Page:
1.2 Cooperation and Coordination among Federal Boundary Organizations in the Southern Great Plains in Response to Weather and Climate Extremes

Monday, 13 January 2020: 10:45 AM
153A (Boston Convention and Exhibition Center)
Michael A. Langston, USGS, Norman, OK; and D. P. Brown and M. A. Shafer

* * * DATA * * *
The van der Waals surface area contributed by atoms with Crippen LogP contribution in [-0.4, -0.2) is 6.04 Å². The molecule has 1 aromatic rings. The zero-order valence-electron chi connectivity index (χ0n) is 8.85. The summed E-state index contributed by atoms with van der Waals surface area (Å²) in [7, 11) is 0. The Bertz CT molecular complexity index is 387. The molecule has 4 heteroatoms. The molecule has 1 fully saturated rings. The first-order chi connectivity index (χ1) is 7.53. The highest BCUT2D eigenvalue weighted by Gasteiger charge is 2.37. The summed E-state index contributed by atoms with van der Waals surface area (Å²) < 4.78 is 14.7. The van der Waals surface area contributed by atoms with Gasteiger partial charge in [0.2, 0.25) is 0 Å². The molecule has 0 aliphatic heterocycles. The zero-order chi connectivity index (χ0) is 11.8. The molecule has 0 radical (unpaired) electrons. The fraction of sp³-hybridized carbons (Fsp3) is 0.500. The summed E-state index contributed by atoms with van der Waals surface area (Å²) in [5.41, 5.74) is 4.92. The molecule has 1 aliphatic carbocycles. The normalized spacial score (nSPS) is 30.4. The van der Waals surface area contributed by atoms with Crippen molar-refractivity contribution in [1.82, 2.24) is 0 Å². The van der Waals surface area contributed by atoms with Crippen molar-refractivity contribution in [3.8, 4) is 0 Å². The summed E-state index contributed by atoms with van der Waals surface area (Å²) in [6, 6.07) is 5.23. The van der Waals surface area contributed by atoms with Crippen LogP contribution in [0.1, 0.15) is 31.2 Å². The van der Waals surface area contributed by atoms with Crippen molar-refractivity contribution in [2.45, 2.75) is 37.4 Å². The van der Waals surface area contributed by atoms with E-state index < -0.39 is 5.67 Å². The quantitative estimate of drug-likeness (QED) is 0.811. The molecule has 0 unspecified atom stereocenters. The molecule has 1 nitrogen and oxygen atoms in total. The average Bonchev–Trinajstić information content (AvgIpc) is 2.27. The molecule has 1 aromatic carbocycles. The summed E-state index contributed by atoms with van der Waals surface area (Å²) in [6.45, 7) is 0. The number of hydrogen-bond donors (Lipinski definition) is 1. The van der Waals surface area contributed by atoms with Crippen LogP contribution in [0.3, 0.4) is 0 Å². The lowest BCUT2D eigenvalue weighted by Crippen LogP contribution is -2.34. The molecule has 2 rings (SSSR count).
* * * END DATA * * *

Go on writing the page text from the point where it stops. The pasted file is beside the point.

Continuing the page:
The U.S. Southern Great Plains is frequently plagued by droughts, floods, wildfires, and a range of other weather and climate extremes. A timely, authoritative, and coordinated response by Federal agencies to these events is of value to the region's economic and environmental systems. The Southern Great Plains is served by three federally-funded climate boundary organizations: the NOAA Southern Climate Impacts Planning Program, the USDA Southern Plains Climate Hub, and the DOI South Central Climate Adaptation Science Center. All are headquartered within 30 miles of Oklahoma City, which has led to a natural partnership, despite the three programs fulfilling their missions across slightly varying regional geographies. In this paper, the means of collaboration between the three programs is discussed, with an emphasis on best practices for overcoming programmatic and logistical challenges when preparing for and responding to weather and climate extremes. Examples of how this partnership enables broad, shared benefits to both funding agencies and regional customers are presented.
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